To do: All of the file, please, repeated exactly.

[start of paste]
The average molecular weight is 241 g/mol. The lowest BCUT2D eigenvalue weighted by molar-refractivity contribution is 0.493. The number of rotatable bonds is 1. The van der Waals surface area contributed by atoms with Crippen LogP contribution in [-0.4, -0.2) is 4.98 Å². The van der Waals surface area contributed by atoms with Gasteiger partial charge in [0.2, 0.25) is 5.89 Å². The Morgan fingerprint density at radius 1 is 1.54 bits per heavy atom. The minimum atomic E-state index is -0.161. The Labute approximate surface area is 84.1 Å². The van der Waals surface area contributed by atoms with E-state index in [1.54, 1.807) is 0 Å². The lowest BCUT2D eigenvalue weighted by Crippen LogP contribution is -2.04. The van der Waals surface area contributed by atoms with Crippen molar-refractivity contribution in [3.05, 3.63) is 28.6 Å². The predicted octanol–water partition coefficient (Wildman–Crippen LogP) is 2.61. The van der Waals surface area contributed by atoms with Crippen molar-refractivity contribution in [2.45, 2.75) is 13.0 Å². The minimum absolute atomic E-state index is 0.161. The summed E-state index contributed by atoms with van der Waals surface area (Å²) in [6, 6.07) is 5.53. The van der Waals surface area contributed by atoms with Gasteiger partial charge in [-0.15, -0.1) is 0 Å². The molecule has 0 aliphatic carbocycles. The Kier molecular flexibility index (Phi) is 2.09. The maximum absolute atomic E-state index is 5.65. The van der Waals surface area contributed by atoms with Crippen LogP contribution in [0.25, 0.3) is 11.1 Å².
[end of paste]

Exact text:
The average molecular weight is 241 g/mol. The lowest BCUT2D eigenvalue weighted by molar-refractivity contribution is 0.493. The number of rotatable bonds is 1. The van der Waals surface area contributed by atoms with Crippen LogP contribution in [-0.4, -0.2) is 4.98 Å². The van der Waals surface area contributed by atoms with Gasteiger partial charge in [0.2, 0.25) is 5.89 Å². The Morgan fingerprint density at radius 1 is 1.54 bits per heavy atom. The minimum atomic E-state index is -0.161. The Labute approximate surface area is 84.1 Å². The van der Waals surface area contributed by atoms with E-state index in [1.54, 1.807) is 0 Å². The lowest BCUT2D eigenvalue weighted by Crippen LogP contribution is -2.04. The van der Waals surface area contributed by atoms with Crippen molar-refractivity contribution in [3.05, 3.63) is 28.6 Å². The predicted octanol–water partition coefficient (Wildman–Crippen LogP) is 2.61. The van der Waals surface area contributed by atoms with Crippen molar-refractivity contribution in [2.45, 2.75) is 13.0 Å². The minimum absolute atomic E-state index is 0.161. The summed E-state index contributed by atoms with van der Waals surface area (Å²) in [6, 6.07) is 5.53. The van der Waals surface area contributed by atoms with Gasteiger partial charge in [-0.15, -0.1) is 0 Å². The molecule has 0 aliphatic carbocycles. The Kier molecular flexibility index (Phi) is 2.09. The maximum absolute atomic E-state index is 5.65. The van der Waals surface area contributed by atoms with Crippen LogP contribution in [0.25, 0.3) is 11.1 Å².